Conclusions: In patients who have a cough lasting from 3 to 8 weeks with normal chest radiograph findings, consider the diagnosis of postinfectious cough. In most patients, a specific etiologic agent will not be identified, and empiric therapy may be helpful. A high degree of suspicion for cough due to B pertussis infection will lead to earlier diagnosis, patient isolation, and antibiotic treatment.

Topics: cough , pertussis , infection
Chest. 2006;129(1_suppl):147S-153S. doi:10.1378/chest.129.1_suppl.147S
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Goals/objectives: To review the scientific evidence on cough associated with tumors in the lungs.

Methods: MEDLINE literature review (through March 2004) for all studies published in the English language, including case series and case reports, since 1966 using the medical subject heading terms “cough” and “lung neoplasms.”

Results: Primary bronchogenic carcinoma is the most common lethal neoplasm in the United States. Malignancies that arise in other organs will often metastasize to the lungs. Any form of cancer involving the lungs may be associated with cough. However, cough is far more likely to indicate involvement of the airways than the lung parenchyma because of the location of cough receptors. Cough is present in > 65% of patients at the time lung cancer is diagnosed, and productive cough is present in > 25% of patients. While cough as a presenting symptom of lung cancer is common, many studies have shown that lung cancer is the cause of chronic cough in ≤ 2% of all patients who present with a chronic cough.

Conclusions: Bronchoscopy is usually indicated when there is suspicion of airway involvement by a malignancy. Conversely, bronchoscopy usually should not be performed to assess a cough for the possibility of lung cancer when there is little risk for lung cancer (nonsmokers) and when there are normal findings on a plain chest radiograph. If the lung cancer can be removed surgically, cough will usually abate. Radiation therapy, chemotherapy (especially with gemcitabine), and endobronchial treatment methods likely will improve cough caused by lung cancer. Centrally acting narcotic antitussive agents are usually administered for the control of cough caused by lung cancer when other treatment methods fail.

Chest. 2006;129(1_suppl):154S-168S. doi:10.1378/chest.129.1_suppl.154S
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Background: Cough may be an indicator of aspiration due to oral-pharyngeal dysphagia.

Methods: Relevant literature was identified by searching the Communication Sciences and Disorders Dome, the Cumulative Index to Nursing and Allied Health Literature, the Educational Resource Information Center, Health & Psychosocial Instruments, the American Psychological Association, and the National Library of Medicine databases from 1965 to 2004 using the terms “deglutition,” “aspiration,” and “cough.”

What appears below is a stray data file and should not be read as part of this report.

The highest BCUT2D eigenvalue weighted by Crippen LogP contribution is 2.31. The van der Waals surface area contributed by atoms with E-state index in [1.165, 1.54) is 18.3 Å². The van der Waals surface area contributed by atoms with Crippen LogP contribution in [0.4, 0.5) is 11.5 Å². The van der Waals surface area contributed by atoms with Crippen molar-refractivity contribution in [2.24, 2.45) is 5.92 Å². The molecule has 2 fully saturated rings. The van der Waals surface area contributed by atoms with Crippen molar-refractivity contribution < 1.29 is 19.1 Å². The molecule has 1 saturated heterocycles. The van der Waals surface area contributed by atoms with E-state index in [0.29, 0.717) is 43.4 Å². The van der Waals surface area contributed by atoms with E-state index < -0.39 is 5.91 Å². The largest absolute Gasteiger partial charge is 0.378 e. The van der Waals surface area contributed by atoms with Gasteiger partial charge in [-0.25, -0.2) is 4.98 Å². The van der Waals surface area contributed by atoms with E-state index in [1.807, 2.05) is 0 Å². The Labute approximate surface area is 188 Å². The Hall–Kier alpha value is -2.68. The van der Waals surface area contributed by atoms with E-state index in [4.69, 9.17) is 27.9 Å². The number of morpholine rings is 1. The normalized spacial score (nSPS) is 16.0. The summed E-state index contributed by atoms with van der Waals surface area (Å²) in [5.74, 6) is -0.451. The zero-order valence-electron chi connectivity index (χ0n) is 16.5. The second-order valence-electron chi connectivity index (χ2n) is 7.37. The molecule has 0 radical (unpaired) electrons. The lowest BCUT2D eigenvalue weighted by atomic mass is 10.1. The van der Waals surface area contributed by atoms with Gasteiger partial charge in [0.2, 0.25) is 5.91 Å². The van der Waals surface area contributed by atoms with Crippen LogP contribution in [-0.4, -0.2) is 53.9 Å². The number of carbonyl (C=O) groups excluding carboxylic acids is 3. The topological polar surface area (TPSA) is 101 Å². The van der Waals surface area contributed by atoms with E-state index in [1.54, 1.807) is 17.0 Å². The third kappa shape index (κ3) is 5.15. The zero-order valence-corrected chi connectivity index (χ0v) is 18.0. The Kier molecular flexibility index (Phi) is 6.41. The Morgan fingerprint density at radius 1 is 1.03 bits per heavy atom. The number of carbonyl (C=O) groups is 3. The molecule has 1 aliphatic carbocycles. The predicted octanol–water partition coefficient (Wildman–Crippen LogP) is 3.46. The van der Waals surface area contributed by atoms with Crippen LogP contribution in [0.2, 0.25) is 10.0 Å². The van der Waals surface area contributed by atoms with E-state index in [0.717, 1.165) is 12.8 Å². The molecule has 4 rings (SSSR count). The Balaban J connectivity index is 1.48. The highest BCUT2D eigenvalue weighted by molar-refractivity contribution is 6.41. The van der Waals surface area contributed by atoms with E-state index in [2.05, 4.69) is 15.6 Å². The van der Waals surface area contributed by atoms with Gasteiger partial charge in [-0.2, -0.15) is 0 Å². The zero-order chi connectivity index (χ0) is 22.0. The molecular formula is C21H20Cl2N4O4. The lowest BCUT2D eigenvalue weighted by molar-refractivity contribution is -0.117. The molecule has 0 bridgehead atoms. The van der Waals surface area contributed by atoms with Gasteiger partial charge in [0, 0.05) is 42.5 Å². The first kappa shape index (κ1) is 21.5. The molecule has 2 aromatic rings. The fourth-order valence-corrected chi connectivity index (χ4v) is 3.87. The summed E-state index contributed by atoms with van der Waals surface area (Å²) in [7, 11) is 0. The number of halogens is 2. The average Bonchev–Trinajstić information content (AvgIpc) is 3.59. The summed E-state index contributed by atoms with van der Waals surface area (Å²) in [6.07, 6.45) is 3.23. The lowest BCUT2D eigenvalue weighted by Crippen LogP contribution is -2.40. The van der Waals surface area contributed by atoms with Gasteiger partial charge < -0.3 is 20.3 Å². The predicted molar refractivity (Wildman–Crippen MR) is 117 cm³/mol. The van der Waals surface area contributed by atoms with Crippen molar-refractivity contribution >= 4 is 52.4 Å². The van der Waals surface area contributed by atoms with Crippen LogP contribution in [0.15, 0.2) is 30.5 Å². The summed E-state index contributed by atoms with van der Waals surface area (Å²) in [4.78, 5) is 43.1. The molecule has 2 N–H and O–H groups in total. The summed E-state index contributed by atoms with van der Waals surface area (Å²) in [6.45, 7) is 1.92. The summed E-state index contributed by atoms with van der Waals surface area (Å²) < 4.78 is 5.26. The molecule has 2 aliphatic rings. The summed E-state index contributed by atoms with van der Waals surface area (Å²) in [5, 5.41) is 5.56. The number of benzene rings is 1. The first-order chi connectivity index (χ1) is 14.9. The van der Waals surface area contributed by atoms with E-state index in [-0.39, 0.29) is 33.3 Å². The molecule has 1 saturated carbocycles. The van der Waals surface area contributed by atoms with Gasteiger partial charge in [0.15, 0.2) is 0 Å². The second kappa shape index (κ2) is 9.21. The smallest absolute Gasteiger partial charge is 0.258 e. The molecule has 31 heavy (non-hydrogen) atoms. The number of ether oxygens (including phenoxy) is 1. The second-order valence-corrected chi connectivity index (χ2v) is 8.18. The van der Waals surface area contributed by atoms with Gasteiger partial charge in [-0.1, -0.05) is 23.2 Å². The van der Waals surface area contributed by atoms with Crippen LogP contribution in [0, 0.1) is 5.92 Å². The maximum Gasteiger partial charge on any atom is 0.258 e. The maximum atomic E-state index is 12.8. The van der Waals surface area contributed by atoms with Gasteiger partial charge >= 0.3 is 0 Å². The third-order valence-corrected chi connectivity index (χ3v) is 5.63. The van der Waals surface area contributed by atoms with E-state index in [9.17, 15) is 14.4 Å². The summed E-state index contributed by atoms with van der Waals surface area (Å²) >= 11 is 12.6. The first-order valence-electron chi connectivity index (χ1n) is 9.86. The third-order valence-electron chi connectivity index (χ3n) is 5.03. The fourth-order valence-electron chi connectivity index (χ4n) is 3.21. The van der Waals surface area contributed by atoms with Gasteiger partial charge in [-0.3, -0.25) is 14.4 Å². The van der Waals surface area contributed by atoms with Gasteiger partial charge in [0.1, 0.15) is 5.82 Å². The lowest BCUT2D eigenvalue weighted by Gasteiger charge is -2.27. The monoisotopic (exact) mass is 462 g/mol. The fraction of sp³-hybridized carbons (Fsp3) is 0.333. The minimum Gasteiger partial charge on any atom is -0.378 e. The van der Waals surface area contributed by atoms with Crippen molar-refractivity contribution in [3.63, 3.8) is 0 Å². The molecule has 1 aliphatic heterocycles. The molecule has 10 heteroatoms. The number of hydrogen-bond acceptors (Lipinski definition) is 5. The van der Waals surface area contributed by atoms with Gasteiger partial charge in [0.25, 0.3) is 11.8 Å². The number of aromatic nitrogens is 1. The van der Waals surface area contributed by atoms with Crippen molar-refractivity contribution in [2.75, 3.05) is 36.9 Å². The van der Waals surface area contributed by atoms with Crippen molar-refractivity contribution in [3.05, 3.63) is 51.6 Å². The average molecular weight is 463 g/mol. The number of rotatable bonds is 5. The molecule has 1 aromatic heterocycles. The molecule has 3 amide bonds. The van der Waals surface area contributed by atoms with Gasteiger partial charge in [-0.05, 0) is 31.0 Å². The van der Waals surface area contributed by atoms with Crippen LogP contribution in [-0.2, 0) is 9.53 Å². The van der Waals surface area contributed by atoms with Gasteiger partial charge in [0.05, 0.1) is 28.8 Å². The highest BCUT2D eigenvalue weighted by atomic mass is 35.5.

Results: Aspiration was observed on radiologic evaluation in over one third of acute stroke patients and in > 40% of patients undergoing cervical spine surgery. Cough while eating may indicate aspiration, but aspiration may be clinically silent. Subjective patient and caregiver reports of cough while eating are useful in identifying patients who are at risk for aspiration. Objective measures of voluntary cough and tussigenic challenges to inhaled irritants are under investigation to determine their capacity to predict the risk for aspiration and subsequent pneumonia. The treatment of dysphagic patients by a multidisciplinary team, including early evaluation by a speech-language pathologist, is associated with improved outcomes. Effective clinical interventions such as the use of compensatory swallowing strategies and the alteration of food consistencies can be based on the results of instrumental swallowing studies. The efficacy of swallowing exercises and electrical muscle stimulation is under study. Surgical interventions may be considered in selected patients, but studies proving efficacy are generally lacking.

Conclusions: Patients who are at risk for aspiration can be identified, and appropriate interventions can reduce its associated morbidity.

Chest. 2006;129(1_suppl):169S-173S. doi:10.1378/chest.129.1_suppl.169S
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Background: A dry, persistent cough is a well-described class effect of the angiotensin-converting enzyme (ACE) inhibitor medications. The mechanism of ACE inhibitor-induced cough remains unresolved, but likely involves the protussive mediators bradykinin and substance P, agents that are degraded by ACE and therefore accumulate in the upper respiratory tract or lung when the enzyme is inhibited, and prostaglandins, the production of which may be stimulated by bradykinin.

Methods: Data for this review were obtained from a National Library of Medicine (PubMed) search, which was performed in May 2004, of the literature published in the English language from 1985 to 2004, using the search terms “angiotensin-converting enzyme,” “angiotensin converting enzyme inhibitors,” and “cough.”